Publications by authors named "Sebastiano Sciarretta"

169 Publications

Impact of chronic use of heat-not-burn cigarettes on oxidative stress, endothelial dysfunction and platelet activation: the SUR-VAPES Chronic Study.

Thorax 2021 06 19;76(6):618-620. Epub 2021 Apr 19.

IRCCS NeuroMed, Pozzilli, Italy.

Tobacco habit still represents the leading preventable cause of morbidity and mortality worldwide. Heat-not-burn cigarettes (HNBCs) are considered as an alternative to traditional combustion cigarettes (TCCs) due to the lack of combustion and the absence of combustion-related specific toxicants. The aim of this observational study was to assess the effect of HNBC on endothelial function, oxidative stress and platelet activation in chronic adult TCC smokers and HNBC users. The results showed that both HNBC and TCC display an adverse phenotype in terms of endothelial function, oxidative stress and platelet activation. Future randomised studies are strongly warranted to confirm these data.
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http://dx.doi.org/10.1136/thoraxjnl-2020-215900DOI Listing
June 2021

Differential Expression of Sphingolipid Metabolizing Enzymes in Spontaneously Hypertensive Rats: A Possible Substrate for Susceptibility to Brain and Kidney Damage.

Int J Mol Sci 2021 Apr 6;22(7). Epub 2021 Apr 6.

IRCCS Neuromed, Pozzilli 86077, Italy.

Alterations in the metabolism of sphingolipids, a class of biologically active molecules in cell membranes with direct effect on vascular homeostasis, are increasingly recognized as important determinant in different vascular disorders. However, it is not clear whether sphingolipids are implicated in the pathogenesis of hypertension-related cerebrovascular and renal damage. In this study, we evaluated the existence of possible abnormalities related to the sphingolipid metabolism in the brain and kidneys of two well validated spontaneously hypertensive rat strains, the stroke-prone (SHRSP) and the stroke-resistant (SHRSR) models, as compared to the normotensive Wistar Kyoto (WKY) rat strain. Our results showed a global alteration in the metabolism of sphingolipids in both cerebral and renal tissues of both hypertensive strains as compared to the normotensive rat. However, few defects, such as reduced expression of enzymes involved in the metabolism/catabolism of sphingosine-1-phosphate and in the de novo biosynthetic pathways, were exclusively detected in the SHRSP. Although further studies are necessary to fully understand the significance of these findings, they suggest that defects in specific lipid molecules and/or their related metabolic pathways may likely contribute to the pathogenesis of hypertensive target organ damage and may eventually serve as future therapeutic targets to reduce the vascular consequences of hypertension.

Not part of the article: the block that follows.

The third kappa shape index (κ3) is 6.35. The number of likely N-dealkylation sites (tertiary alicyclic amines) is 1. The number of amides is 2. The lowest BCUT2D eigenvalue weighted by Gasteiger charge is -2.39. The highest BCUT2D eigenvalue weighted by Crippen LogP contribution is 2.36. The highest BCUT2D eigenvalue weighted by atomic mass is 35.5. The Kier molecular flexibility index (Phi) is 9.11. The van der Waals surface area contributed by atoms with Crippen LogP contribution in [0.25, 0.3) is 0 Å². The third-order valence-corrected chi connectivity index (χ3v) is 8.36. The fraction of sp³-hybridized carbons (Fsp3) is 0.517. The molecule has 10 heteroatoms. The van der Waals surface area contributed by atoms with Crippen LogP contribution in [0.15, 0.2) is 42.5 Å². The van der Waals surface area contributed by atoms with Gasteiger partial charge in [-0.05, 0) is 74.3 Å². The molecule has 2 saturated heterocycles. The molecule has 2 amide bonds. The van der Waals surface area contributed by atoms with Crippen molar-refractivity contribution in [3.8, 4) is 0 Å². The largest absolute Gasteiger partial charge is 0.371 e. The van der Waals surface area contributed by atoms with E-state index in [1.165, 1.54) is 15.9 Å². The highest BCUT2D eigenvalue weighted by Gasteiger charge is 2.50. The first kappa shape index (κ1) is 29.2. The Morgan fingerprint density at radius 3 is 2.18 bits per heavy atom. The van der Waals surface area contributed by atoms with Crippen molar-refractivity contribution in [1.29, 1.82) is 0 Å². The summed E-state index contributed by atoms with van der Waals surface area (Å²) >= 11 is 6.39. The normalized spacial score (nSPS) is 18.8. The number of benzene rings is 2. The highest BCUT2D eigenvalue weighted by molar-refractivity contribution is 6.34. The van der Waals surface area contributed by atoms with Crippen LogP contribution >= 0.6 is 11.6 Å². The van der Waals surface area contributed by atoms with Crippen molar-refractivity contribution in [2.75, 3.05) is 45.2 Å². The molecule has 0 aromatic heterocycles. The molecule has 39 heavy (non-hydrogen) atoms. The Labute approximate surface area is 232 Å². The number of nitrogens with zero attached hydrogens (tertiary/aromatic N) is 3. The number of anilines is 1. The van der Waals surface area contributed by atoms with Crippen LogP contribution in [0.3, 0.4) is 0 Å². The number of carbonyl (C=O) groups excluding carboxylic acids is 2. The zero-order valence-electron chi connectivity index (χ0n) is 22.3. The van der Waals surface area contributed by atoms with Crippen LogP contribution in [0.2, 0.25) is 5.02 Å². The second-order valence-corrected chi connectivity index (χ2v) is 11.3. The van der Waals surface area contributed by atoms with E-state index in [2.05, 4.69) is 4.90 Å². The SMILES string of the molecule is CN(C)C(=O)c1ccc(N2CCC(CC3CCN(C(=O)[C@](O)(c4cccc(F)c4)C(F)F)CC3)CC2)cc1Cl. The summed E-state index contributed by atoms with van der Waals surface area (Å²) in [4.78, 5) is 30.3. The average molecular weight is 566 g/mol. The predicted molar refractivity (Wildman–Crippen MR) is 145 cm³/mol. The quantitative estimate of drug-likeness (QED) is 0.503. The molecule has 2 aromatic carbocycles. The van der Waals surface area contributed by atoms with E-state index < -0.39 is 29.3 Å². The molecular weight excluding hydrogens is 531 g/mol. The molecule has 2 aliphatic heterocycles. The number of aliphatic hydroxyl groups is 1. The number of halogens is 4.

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http://dx.doi.org/10.3390/ijms22073796DOI Listing
http://www.ncbi.nlm.nih.gov/pmc/articles/PMC8038804PMC
April 2021

Guidelines for the use and interpretation of assays for monitoring autophagy (4th edition).

Autophagy 2021 Jan 8;17(1):1-382. Epub 2021 Feb 8.

University of Crete, School of Medicine, Laboratory of Clinical Microbiology and Microbial Pathogenesis, Voutes, Heraklion, Crete, Greece; Foundation for Research and Technology, Institute of Molecular Biology and Biotechnology (IMBB), Heraklion, Crete, Greece.

In 2008, we published the first set of guidelines for standardizing research in autophagy. Since then, this topic has received increasing attention, and many scientists have entered the field. Our knowledge base and relevant new technologies have also been expanding. Thus, it is important to formulate on a regular basis updated guidelines for monitoring autophagy in different organisms. Despite numerous reviews, there continues to be confusion regarding acceptable methods to evaluate autophagy, especially in multicellular eukaryotes. Here, we present a set of guidelines for investigators to select and interpret methods to examine autophagy and related processes, and for reviewers to provide realistic and reasonable critiques of reports that are focused on these processes. These guidelines are not meant to be a dogmatic set of rules, because the appropriateness of any assay largely depends on the question being asked and the system being used. Moreover, no individual assay is perfect for every situation, calling for the use of multiple techniques to properly monitor autophagy in each experimental setting. Finally, several core components of the autophagy machinery have been implicated in distinct autophagic processes (canonical and noncanonical autophagy), implying that genetic approaches to block autophagy should rely on targeting two or more autophagy-related genes that ideally participate in distinct steps of the pathway. Along similar lines, because multiple proteins involved in autophagy also regulate other cellular pathways including apoptosis, not all of them can be used as a specific marker for autophagic responses. Here, we critically discuss current methods of assessing autophagy and the information they can, or cannot, provide. Our ultimate goal is to encourage intellectual and technical innovation in the field.